The Long Tail of Live Performance

By John Voorhees - February 13, 2014


10 years ago, WIRED magazine's Chris Anderson presented a theory about the dynamics of online economics that took web theorists and businessmen by storm. The basic principle of The Long Tail (as it was called) is that our buying habits are changing because we are no longer bound by the limited options at brick and mortar stores. It's a real struggle for an aspiring author to get a copy of her work into a chain bookstore like Barnes & Noble because there are only so many spaces available on those shelves. Decisions must be made about what "makes the cut", and the majority of novels written in a given week simply don't have a prayer of squeezing through. Amazon, on the other hand, has unlimited virtual "shelf space" and they will basically let anyone sell anything through their system. A sizable chunk of the revenue for Amazon and other "infinite" online stores comes from people buying weird obscure little things. It's an important part of the business model. Netflix also works this way, offering many more niche titles in their streaming and DVD libraries than your local Blockbuster ever could have competed with. Likewise, through their seemingly endless catalogs, iTunes and Spotify have almost eliminated physical record stores.

Not everything about the culture business has changed or will change because of this pattern. A hit is still a hit, and big companies can still count on big figures from well-known bands and performers who can leverage the high-priced promotion system to make sure everybody knows about their latest work. But new money and attention has started to flow to lesser-known and even downright obscure artists. Bit by bit, the data shows an increasing percentage of sales going to these "long tail" items over the past decade, as predicted by Anderson's model. There's no guarantee of making a living from self-publishing your great American novel, but at least your book can be available worldwide to anyone who's interested. Indeed, this is the path that was taken by EL James' infamous erotic novel, Fifty Shades of Gray, which started its existence as Twilight fan fiction and ultimaely became the fastest selling paperback of all time, with a major motion picture trilogy on the way. Combine that potential with user ratings, reviews and a good recommendation engine, and the chances for an indie artist to reach an audience has dramatically improved. It's possible to create a dedicated fan base to support your work, even if you never even approach what any reasonable person would describe as "fame".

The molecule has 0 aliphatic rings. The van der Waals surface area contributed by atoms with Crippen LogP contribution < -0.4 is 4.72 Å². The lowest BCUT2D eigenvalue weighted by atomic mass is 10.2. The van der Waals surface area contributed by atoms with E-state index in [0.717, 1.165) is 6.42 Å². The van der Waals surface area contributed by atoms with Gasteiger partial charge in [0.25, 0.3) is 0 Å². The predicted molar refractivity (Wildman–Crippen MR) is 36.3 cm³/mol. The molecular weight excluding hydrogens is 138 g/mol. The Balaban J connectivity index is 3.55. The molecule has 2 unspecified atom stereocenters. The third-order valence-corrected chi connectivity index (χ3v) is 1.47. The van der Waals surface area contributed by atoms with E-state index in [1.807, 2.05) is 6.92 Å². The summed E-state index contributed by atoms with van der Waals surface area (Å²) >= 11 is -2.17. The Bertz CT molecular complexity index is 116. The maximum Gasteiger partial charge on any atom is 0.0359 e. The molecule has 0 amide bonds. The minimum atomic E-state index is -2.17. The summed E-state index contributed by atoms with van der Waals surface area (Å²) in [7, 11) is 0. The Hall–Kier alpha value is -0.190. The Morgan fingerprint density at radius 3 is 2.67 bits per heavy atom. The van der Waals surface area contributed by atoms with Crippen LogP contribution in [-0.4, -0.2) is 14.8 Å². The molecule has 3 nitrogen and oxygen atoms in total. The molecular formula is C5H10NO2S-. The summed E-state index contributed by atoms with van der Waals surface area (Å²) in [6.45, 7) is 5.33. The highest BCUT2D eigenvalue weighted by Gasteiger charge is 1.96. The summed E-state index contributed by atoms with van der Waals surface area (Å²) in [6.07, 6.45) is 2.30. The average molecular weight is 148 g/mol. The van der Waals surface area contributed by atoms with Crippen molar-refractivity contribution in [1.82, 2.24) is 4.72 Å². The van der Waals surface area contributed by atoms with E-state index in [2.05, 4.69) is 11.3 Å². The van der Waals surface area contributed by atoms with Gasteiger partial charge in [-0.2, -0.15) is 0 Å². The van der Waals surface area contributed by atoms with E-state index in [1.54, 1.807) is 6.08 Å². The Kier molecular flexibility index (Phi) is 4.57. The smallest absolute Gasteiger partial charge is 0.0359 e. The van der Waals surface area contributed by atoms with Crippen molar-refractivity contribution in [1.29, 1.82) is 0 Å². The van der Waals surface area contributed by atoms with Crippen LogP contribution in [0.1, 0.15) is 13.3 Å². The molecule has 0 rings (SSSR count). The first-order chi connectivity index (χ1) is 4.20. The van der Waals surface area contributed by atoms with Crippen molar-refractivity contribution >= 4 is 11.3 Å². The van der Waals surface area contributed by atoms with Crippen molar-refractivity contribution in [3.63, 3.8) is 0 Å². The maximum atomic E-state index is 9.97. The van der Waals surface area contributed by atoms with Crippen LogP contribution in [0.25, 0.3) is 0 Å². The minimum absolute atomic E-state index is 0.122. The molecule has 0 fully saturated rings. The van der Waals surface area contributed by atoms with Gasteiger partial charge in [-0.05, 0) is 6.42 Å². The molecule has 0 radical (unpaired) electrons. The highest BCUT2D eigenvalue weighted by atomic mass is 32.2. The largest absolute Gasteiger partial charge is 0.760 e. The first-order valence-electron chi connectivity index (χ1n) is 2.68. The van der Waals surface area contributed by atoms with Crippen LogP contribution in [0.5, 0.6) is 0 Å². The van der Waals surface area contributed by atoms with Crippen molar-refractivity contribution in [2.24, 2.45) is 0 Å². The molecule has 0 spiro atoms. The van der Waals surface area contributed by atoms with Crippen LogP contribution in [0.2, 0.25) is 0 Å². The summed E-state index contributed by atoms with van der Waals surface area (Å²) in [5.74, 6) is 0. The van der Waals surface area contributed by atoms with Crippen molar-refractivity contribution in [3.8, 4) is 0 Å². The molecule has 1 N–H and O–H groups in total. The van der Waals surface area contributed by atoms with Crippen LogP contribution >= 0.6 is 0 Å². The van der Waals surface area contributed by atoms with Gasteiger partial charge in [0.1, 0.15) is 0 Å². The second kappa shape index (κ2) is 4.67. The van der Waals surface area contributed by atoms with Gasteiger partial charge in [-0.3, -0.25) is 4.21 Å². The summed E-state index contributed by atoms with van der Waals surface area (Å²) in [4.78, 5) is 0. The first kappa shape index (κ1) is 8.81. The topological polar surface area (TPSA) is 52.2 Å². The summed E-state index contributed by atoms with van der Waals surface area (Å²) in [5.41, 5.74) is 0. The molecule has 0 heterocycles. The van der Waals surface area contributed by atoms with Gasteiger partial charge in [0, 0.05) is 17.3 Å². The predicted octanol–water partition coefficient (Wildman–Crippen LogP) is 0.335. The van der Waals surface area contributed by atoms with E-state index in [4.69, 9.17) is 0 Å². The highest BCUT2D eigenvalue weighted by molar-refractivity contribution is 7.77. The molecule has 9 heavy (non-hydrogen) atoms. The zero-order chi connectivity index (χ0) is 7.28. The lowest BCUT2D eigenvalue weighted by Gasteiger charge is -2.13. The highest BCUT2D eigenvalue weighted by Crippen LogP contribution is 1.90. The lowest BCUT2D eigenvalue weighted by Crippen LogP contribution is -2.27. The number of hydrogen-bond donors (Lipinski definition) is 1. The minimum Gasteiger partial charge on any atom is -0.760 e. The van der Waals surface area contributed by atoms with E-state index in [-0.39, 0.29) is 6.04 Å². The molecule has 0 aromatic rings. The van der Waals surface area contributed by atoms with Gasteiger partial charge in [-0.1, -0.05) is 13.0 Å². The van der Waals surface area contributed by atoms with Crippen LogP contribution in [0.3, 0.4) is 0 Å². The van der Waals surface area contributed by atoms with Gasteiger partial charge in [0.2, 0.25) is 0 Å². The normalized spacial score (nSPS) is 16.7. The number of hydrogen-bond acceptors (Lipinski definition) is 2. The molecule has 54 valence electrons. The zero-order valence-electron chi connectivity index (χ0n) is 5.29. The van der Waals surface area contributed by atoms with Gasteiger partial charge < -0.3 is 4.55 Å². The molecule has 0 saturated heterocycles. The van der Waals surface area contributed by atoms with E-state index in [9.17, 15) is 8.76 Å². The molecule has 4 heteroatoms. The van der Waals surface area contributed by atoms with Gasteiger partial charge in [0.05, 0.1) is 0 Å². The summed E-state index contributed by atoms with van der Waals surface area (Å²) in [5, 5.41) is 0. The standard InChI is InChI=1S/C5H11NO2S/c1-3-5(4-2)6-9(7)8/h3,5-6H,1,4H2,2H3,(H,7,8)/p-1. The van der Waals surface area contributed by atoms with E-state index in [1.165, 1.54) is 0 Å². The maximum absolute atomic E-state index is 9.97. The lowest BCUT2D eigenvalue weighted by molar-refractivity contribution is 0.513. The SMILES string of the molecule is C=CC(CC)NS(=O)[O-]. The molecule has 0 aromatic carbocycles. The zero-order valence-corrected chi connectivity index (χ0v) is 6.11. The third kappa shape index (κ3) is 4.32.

I propose that Concert Window and similar sites have unlocked the Long Tail of live performance.

While there are certainly a lot of "real world" venues available for musicians to show their stuff to the world, there is a very finite amount of performance "shelf space" available. Each venue only has so many hours available to be booked on a given night. Decisions have to be made, generally based on who can put butts in the seats, who can sell more drinks or donuts. Many fantastic players suffer from lack of performing opportunities because they live in the wrong city and/or their style will clash with (or won't carry over) a talkative bar crowd. But just about anyone can play a laptop show. No worries about noisy venues or travel time, just play and get paid!

Concert Window is also terrific for fans looking to explore the Long Tail of performers they would never have experienced otherwise. It's a startling experience to be able to listen in at great venues like Caffe Lena and Club Passim one hour, then drop down into someone's apartment for an intimate laptop show the next. The experience truly sells itself. I expect that sometime soon there will be a tipping point of awareness for the Concert Window system, and it may become the online equivalent of a cool neighborhood full of clubs, with great tunes coming from every open doorway. Like the Marigny in New Orleans. A virtual cultural hotspot featuring players from all over the world performing day or night.

Now that's a future I can get behind. Best wishes and many thanks to the visionaries at Concert Window!

Learn more about John Voorhees and see his upcoming webcasts

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